- The Washington Times - Saturday, March 7, 2009

The head of the Federal Deposit Insurance Corp. has agreed to halve a new emergency fee on U.S. banks in exchange for Congress more than tripling the agency’s borrowing authority to tap federal aid if needed to replenish the deposit insurance fund.

Word of the move by FDIC Chairman Sheila Bair came Thursday, four days after she warned that the fund insuring Americans’ deposits could be wiped out this year without the new fees on U.S. banks and thrifts. Banks, especially smaller community banks, have been chafing over the new insurance fees, saying they will place an extra burden on an already struggling industry.

Ms. Bair is agreeing to cut the new emergency premium, to be collected from all federally-insured institutions on Sept. 30, to 10 cents for every $100 of their insured deposits from the 20 cents the FDIC approved last month. That compares with an average premium of 6.3 cents paid by banks and thrifts last year.

At the same time, the FDIC has been seeking a permanent increase in its line of credit with the Treasury Department to $100 billion from the current $30 billion. The agency has never drawn on that long-term credit line, but Ms. Bair told lawmakers in letters Thursday that such an increase “would leave no doubt that the FDIC will have the resources necessary to address future contingencies and seamlessly fulfill the government’s commitment to protect insured depositors against loss.”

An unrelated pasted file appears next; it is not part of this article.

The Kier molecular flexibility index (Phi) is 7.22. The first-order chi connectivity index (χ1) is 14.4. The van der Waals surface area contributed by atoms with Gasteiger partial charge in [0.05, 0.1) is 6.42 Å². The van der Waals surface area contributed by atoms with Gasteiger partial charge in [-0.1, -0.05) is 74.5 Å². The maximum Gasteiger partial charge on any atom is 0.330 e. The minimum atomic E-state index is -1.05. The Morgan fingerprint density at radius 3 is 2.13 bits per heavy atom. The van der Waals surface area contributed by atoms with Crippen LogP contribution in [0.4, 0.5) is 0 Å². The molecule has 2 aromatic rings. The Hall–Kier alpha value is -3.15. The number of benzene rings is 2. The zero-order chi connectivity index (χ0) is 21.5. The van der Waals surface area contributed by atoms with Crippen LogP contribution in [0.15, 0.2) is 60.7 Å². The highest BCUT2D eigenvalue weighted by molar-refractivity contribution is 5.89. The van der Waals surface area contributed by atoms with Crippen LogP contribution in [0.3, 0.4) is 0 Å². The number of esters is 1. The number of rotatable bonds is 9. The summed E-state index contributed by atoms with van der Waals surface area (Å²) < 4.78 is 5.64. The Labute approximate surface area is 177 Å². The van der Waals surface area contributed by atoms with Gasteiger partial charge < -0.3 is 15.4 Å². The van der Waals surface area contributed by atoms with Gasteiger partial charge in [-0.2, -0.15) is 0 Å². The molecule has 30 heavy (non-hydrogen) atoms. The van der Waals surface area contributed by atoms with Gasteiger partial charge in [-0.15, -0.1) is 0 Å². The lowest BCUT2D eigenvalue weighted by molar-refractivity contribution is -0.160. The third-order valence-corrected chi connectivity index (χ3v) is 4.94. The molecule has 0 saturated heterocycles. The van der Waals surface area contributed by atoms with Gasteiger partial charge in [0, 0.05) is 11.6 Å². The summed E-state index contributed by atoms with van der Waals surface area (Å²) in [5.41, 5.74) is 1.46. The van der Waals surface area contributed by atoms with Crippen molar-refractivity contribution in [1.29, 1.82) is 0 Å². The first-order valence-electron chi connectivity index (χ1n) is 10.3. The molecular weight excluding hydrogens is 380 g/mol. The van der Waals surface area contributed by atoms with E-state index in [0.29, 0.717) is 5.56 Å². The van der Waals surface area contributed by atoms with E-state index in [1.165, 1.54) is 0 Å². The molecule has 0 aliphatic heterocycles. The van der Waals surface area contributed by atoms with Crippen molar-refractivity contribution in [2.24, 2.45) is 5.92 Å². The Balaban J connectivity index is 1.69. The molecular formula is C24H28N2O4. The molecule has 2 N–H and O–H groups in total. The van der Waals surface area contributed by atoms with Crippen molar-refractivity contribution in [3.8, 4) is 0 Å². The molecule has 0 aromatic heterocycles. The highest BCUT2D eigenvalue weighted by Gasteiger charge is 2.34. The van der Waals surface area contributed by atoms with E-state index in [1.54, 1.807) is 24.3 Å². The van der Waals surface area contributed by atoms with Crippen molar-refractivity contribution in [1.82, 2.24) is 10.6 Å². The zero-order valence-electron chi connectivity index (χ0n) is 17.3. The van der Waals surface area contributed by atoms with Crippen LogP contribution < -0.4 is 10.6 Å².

FDIC spokesman Andrew Gray said the idea behind increasing the credit line is to give the agency additional flexibility in funding, and is unrelated to its ability to meet obligations to bank depositors.

The FDIC is “backed by the full faith and credit of the United States government,” Mr. Gray said. “We can and always will be able to meet our obligations to depositors.”

In addition to $18.9 billion now in the insurance fund, the FDIC also has a contingency reserve of $22.4 billion set aside for potential bank failures this year.

Housing rescue legislation approved by the House on Thursday includes the boosted borrowing authority for the FDIC. The package faces a tougher road in the Senate amid the same banking industry opposition and reservations among moderate Democrats that nearly derailed it in the House.

Looking to enhance those prospects in the Senate for the expanded FDIC borrowing authority, Banking Committee Chairman Sen. Christopher J. Dodd, Connecticut Democrat, has authored specific legislation. He was expected to soon introduce the measure, which also would provide a temporary increase in the FDIC’s credit line to as much as $500 billion until Dec. 31, 2010 - with required approval of the Federal Reserve, the Treasury Department and other federal regulators.

In a letter to Mr. Dodd Thursday, Ms. Bair said raising the permanent credit line to $100 billion “would give the FDIC flexibility to reduce the size” of the emergency premium to be charged to banks.

Dodd spokeswoman Kate Szostak declined to comment.

The twin moves “are important for maintaining a strong deposit insurance fund while also ensuring that banks can continue to meet the credit needs of their communities,” said Edward Yingling, president and CEO of the American Bankers Association.


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